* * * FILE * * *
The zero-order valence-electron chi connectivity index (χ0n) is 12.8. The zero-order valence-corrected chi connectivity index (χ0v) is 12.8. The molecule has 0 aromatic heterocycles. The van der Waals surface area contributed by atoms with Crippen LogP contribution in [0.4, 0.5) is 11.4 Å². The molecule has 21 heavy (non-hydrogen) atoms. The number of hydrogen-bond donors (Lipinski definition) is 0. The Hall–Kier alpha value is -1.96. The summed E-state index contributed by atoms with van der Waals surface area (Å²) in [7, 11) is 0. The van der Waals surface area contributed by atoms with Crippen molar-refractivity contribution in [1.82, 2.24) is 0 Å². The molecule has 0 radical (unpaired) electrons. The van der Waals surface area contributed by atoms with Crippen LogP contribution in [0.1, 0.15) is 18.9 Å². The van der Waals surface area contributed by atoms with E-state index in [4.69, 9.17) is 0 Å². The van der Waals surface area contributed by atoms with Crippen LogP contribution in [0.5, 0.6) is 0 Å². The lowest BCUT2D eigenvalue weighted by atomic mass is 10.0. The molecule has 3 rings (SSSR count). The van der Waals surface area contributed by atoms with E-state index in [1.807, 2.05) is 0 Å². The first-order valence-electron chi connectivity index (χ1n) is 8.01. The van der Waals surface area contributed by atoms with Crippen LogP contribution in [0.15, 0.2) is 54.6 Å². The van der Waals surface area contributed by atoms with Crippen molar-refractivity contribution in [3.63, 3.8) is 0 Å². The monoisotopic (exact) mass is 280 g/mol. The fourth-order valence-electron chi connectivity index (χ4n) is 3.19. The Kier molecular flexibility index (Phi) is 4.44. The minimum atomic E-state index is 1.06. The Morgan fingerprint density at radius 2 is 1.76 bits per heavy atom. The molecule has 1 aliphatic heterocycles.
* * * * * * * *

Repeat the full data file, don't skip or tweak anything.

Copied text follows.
The zero-order valence-electron chi connectivity index (χ0n) is 12.8. The zero-order valence-corrected chi connectivity index (χ0v) is 12.8. The molecule has 0 aromatic heterocycles. The van der Waals surface area contributed by atoms with Crippen LogP contribution in [0.4, 0.5) is 11.4 Å². The molecule has 21 heavy (non-hydrogen) atoms. The number of hydrogen-bond donors (Lipinski definition) is 0. The Hall–Kier alpha value is -1.96. The summed E-state index contributed by atoms with van der Waals surface area (Å²) in [7, 11) is 0. The van der Waals surface area contributed by atoms with Crippen molar-refractivity contribution in [1.82, 2.24) is 0 Å². The molecule has 0 radical (unpaired) electrons. The van der Waals surface area contributed by atoms with Crippen LogP contribution in [0.1, 0.15) is 18.9 Å². The van der Waals surface area contributed by atoms with E-state index in [4.69, 9.17) is 0 Å². The van der Waals surface area contributed by atoms with Crippen LogP contribution in [0.5, 0.6) is 0 Å². The lowest BCUT2D eigenvalue weighted by atomic mass is 10.0. The molecule has 3 rings (SSSR count). The van der Waals surface area contributed by atoms with E-state index in [1.807, 2.05) is 0 Å². The first-order valence-electron chi connectivity index (χ1n) is 8.01. The van der Waals surface area contributed by atoms with Crippen LogP contribution in [0.15, 0.2) is 54.6 Å². The van der Waals surface area contributed by atoms with Crippen molar-refractivity contribution in [3.63, 3.8) is 0 Å². The monoisotopic (exact) mass is 280 g/mol. The fourth-order valence-electron chi connectivity index (χ4n) is 3.19. The Kier molecular flexibility index (Phi) is 4.44. The minimum atomic E-state index is 1.06. The Morgan fingerprint density at radius 2 is 1.76 bits per heavy atom. The molecule has 1 aliphatic heterocycles.